18. Neurotrophic effects of taurine on spiral ganglion neurons in vitro.

    PubMed

    Rak, Kristen; Völker, Johannes; Jürgens, Lukas; Scherzad, Agmal; Schendzielorz, Philipp; Radeloff, Andreas; Jablonka, Sibylle; Mlynski, Robert; Hagen, Rudolf

    2014-11-12

    Taurine is an ubiquitary expressed aminosulfonic acid known to play an important role in the development and maintenance of the nervous system. It is distributed in the inner ear, contributing toward the protection of hair cells against aminoglycoside-induced or bilirubin-induced ototoxicity. Thus, the question arises whether taurine also has an influence on the cellular integrity of the auditory neurons. To test this hypothesis, isolated cells of the spiral ganglion were cocultured with taurine or the neurotrophic factors brain derived neurotrophic factor (BDNF) and neurotrophin-3 (NT-3) as controls. The analysis included cellular survival rate and neurite outgrowth. With application of taurine, the survival of glial cells and neurons was stimulated in a similar pattern, whereas BDNF and NT-3 only effected neuronal survival. Furthermore, administration of taurine resulted in enhanced neurite outgrowth comparable with the effect of the neurotrophic factors. These new insights on the neuromodulatory effects of taurine on auditory neurons suggest the use of this aminosulfonic acid to reduce the degeneration of auditory neurons in sensorineural hearing loss. Consecutively, a new therapeutical approach for the therapy of hearing impairment could be discussed. PMID:25202928

  19. Enriched retinal ganglion cells derived from human embryonic stem cells.

    PubMed

    Gill, Katherine P; Hung, Sandy S C; Sharov, Alexei; Lo, Camden Y; Needham, Karina; Lidgerwood, Grace E; Jackson, Stacey; Crombie, Duncan E; Nayagam, Bryony A; Cook, Anthony L; Hewitt, Alex W; Pébay, Alice; Wong, Raymond C B

    2016-01-01

    Optic neuropathies are characterised by a loss of retinal ganglion cells (RGCs) that lead to vision impairment. Development of cell therapy requires a better understanding of the signals that direct stem cells into RGCs. Human embryonic stem cells (hESCs) represent an unlimited cellular source for generation of human RGCs in vitro. In this study, we present a 45-day protocol that utilises magnetic activated cell sorting to generate enriched population of RGCs via stepwise retinal differentiation using hESCs. We performed an extensive characterization of these stem cell-derived RGCs by examining the gene and protein expressions of a panel of neural/RGC markers. Furthermore, whole transcriptome analysis demonstrated similarity of the hESC-derived RGCs to human adult RGCs. The enriched hESC-RGCs possess long axons, functional electrophysiological profiles and axonal transport of mitochondria, suggestive of maturity. In summary, this RGC differentiation protocol can generate an enriched population of functional RGCs from hESCs, allowing future studies on disease modeling of optic neuropathies and development of cell therapies. PMID:27506453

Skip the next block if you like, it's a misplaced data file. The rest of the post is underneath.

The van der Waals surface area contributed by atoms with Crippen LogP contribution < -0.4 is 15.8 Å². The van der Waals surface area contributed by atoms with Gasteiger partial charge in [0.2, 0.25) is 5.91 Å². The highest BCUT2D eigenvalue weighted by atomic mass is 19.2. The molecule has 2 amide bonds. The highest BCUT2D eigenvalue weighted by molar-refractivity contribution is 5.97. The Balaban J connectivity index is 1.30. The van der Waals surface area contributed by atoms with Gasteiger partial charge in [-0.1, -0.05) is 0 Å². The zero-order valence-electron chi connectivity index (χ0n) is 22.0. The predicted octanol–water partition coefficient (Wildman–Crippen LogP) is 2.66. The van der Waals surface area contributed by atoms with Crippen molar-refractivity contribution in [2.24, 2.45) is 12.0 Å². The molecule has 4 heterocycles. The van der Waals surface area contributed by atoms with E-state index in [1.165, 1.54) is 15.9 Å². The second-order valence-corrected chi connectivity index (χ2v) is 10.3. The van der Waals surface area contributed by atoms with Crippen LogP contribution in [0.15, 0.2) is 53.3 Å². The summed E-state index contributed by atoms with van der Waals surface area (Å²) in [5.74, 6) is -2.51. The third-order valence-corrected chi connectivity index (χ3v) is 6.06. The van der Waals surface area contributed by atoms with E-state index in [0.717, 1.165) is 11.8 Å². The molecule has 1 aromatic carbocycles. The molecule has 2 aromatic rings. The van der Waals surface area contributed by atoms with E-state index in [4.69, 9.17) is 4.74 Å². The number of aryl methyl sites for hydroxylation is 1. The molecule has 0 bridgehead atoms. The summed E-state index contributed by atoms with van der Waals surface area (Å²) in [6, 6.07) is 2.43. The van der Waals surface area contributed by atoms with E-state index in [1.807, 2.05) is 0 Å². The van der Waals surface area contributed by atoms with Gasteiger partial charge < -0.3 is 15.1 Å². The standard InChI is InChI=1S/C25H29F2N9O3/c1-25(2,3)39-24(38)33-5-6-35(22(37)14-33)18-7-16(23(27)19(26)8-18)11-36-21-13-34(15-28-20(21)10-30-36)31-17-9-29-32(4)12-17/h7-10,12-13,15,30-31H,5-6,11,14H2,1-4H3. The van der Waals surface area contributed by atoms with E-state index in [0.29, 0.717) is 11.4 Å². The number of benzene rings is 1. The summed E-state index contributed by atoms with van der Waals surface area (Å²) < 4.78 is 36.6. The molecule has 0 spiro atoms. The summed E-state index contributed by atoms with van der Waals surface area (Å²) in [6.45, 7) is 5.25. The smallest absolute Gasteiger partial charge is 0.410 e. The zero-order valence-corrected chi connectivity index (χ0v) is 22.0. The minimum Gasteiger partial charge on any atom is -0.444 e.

20. Macaque ganglion cell responses to probe stimuli on modulated backgrounds.

    PubMed

    Lee, Barry B; Sun, Hao; Cao, Dingcai

    2010-01-01

    In the natural environment, visual targets have to be detected and identified on changing backgrounds. Here, responses of parasol (magnocellular) ganglion cells to probes on modulated backgrounds are described. At low frequency, the adaptation level of the background influences the probe response, but with increasing frequency there is a strong interaction with the response to the background per se, so that on- and off-center cell responses are modulated in different phases. Interactions with the background response include both thresholding effects (when the cell's firing is suppressed and no pulse response occurs) and saturation effects (when the background response is vigorous the pulse generates few additional spikes). At 30 Hz, the effect of the pulse is largely a suppression or phase shift of the background response. The data are relevant to the probed-sinewave paradigm, in which pulse detection thresholds are modulated with pulse phase relative to a sinusoidal background. The physiological substrates of the psychophysical results with the probed-sinewave paradigm appear complex, with on- and off-center cells likely to contribute to detection at different pulse phases. PMID:21047758

  1. Adaptation to steady light by intrinsically photosensitive retinal ganglion cells.

    PubMed

    Do, Michael Tri Hoang; Yau, King-Wai

    2013-04-30

    Intrinsically photosensitive retinal ganglion cells (ipRGCs) are recently discovered photoreceptors in the mammalian eye. These photoreceptors mediate primarily nonimage visual functions, such as pupillary light reflex and circadian photoentrainment, which are generally expected to respond to the absolute light intensity. The classical rod and cone photoreceptors, on the other hand, mediate image vision by signaling contrast, accomplished by adaptation to light. Experiments by others have indicated that the ipRGCs do, in fact, light-adapt. We found the same but, in addition, have now quantified this light adaptation for the M1 ipRGC subtype. Interestingly, in incremental-flash-on-background experiments, the ipRGC's receptor current showed a flash sensitivity that adapted in background light according to the Weber-Fechner relation, well known to describe the adaptation behavior of rods and cones. Part of this light adaptation by ipRGCs appeared to be triggered by a Ca(2+) influx, in that the flash response elicited in the absence of extracellular Ca(2+) showed a normal rising phase but a slower decay phase, resulting in longer time to peak and higher sensitivity. There is, additionally, a prominent Ca(2+)-independent component of light adaptation not typically seen in rods and cones or in invertebrate rhabdomeric photoreceptors. PMID:23589882